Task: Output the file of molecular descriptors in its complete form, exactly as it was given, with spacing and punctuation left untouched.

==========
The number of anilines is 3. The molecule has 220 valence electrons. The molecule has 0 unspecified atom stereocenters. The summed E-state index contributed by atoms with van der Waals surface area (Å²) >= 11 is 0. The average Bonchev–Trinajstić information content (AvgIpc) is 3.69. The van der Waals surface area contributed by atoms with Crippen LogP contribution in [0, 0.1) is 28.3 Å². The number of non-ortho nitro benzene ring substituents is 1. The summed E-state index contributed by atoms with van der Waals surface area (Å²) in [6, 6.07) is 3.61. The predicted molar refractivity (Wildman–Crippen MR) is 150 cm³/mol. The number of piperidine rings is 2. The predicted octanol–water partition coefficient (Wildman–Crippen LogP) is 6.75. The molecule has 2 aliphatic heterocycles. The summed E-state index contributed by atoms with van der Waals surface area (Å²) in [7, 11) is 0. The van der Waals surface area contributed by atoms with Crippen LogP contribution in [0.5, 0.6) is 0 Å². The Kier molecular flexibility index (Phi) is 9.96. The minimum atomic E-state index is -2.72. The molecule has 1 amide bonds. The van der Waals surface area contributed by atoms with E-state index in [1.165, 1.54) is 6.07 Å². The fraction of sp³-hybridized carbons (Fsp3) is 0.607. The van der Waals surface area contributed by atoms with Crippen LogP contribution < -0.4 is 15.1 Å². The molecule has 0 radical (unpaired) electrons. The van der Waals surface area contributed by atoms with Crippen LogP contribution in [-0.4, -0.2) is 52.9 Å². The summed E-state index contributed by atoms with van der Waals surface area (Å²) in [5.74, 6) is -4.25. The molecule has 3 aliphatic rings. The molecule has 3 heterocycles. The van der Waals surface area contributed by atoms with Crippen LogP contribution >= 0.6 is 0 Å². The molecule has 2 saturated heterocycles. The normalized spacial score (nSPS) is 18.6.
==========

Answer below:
The number of anilines is 3. The molecule has 220 valence electrons. The molecule has 0 unspecified atom stereocenters. The summed E-state index contributed by atoms with van der Waals surface area (Å²) >= 11 is 0. The average Bonchev–Trinajstić information content (AvgIpc) is 3.69. The van der Waals surface area contributed by atoms with Crippen LogP contribution in [0, 0.1) is 28.3 Å². The number of non-ortho nitro benzene ring substituents is 1. The summed E-state index contributed by atoms with van der Waals surface area (Å²) in [6, 6.07) is 3.61. The predicted molar refractivity (Wildman–Crippen MR) is 150 cm³/mol. The number of piperidine rings is 2. The predicted octanol–water partition coefficient (Wildman–Crippen LogP) is 6.75. The molecule has 2 aliphatic heterocycles. The summed E-state index contributed by atoms with van der Waals surface area (Å²) in [7, 11) is 0. The van der Waals surface area contributed by atoms with Crippen LogP contribution in [0.5, 0.6) is 0 Å². The Kier molecular flexibility index (Phi) is 9.96. The minimum atomic E-state index is -2.72. The molecule has 1 amide bonds. The van der Waals surface area contributed by atoms with E-state index in [1.165, 1.54) is 6.07 Å². The fraction of sp³-hybridized carbons (Fsp3) is 0.607. The van der Waals surface area contributed by atoms with Crippen LogP contribution < -0.4 is 15.1 Å². The molecule has 0 radical (unpaired) electrons. The van der Waals surface area contributed by atoms with Crippen LogP contribution in [-0.4, -0.2) is 52.9 Å². The summed E-state index contributed by atoms with van der Waals surface area (Å²) in [5.74, 6) is -4.25. The molecule has 3 aliphatic rings. The molecule has 3 heterocycles. The van der Waals surface area contributed by atoms with Crippen LogP contribution >= 0.6 is 0 Å². The molecule has 2 saturated heterocycles. The normalized spacial score (nSPS) is 18.6.